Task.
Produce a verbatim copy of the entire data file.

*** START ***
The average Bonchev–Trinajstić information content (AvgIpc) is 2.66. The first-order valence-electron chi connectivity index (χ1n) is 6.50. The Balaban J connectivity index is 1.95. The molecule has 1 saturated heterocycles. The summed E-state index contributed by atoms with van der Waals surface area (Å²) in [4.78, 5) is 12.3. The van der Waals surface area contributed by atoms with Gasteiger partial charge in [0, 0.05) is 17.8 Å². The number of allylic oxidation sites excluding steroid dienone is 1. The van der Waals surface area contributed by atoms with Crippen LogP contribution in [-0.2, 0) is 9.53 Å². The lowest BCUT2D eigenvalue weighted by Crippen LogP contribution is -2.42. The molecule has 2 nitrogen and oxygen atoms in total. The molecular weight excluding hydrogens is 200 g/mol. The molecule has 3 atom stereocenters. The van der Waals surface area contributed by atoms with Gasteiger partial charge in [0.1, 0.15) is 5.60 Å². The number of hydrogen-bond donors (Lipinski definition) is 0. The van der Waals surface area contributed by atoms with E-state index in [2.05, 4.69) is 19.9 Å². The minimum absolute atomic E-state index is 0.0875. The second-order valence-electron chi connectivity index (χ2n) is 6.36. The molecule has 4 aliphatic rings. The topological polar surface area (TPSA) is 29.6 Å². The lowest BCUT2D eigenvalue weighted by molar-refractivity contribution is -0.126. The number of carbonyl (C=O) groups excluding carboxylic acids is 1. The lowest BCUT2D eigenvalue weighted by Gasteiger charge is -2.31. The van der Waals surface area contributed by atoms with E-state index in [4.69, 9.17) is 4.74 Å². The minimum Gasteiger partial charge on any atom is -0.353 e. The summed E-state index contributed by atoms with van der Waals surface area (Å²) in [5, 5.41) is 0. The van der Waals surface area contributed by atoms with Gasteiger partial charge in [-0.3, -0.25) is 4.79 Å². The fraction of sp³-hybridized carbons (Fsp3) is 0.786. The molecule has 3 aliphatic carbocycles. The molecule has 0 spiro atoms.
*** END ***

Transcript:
The average Bonchev–Trinajstić information content (AvgIpc) is 2.66. The first-order valence-electron chi connectivity index (χ1n) is 6.50. The Balaban J connectivity index is 1.95. The molecule has 1 saturated heterocycles. The summed E-state index contributed by atoms with van der Waals surface area (Å²) in [4.78, 5) is 12.3. The van der Waals surface area contributed by atoms with Gasteiger partial charge in [0, 0.05) is 17.8 Å². The number of allylic oxidation sites excluding steroid dienone is 1. The van der Waals surface area contributed by atoms with Crippen LogP contribution in [-0.2, 0) is 9.53 Å². The lowest BCUT2D eigenvalue weighted by Crippen LogP contribution is -2.42. The molecule has 2 nitrogen and oxygen atoms in total. The molecular weight excluding hydrogens is 200 g/mol. The molecule has 3 atom stereocenters. The van der Waals surface area contributed by atoms with Gasteiger partial charge in [0.1, 0.15) is 5.60 Å². The number of hydrogen-bond donors (Lipinski definition) is 0. The van der Waals surface area contributed by atoms with E-state index in [2.05, 4.69) is 19.9 Å². The minimum absolute atomic E-state index is 0.0875. The second-order valence-electron chi connectivity index (χ2n) is 6.36. The molecule has 4 aliphatic rings. The topological polar surface area (TPSA) is 29.6 Å². The lowest BCUT2D eigenvalue weighted by molar-refractivity contribution is -0.126. The number of carbonyl (C=O) groups excluding carboxylic acids is 1. The lowest BCUT2D eigenvalue weighted by Gasteiger charge is -2.31. The van der Waals surface area contributed by atoms with E-state index in [4.69, 9.17) is 4.74 Å². The minimum Gasteiger partial charge on any atom is -0.353 e. The summed E-state index contributed by atoms with van der Waals surface area (Å²) in [5, 5.41) is 0. The van der Waals surface area contributed by atoms with Gasteiger partial charge in [-0.3, -0.25) is 4.79 Å². The fraction of sp³-hybridized carbons (Fsp3) is 0.786. The molecule has 3 aliphatic carbocycles. The molecule has 0 spiro atoms.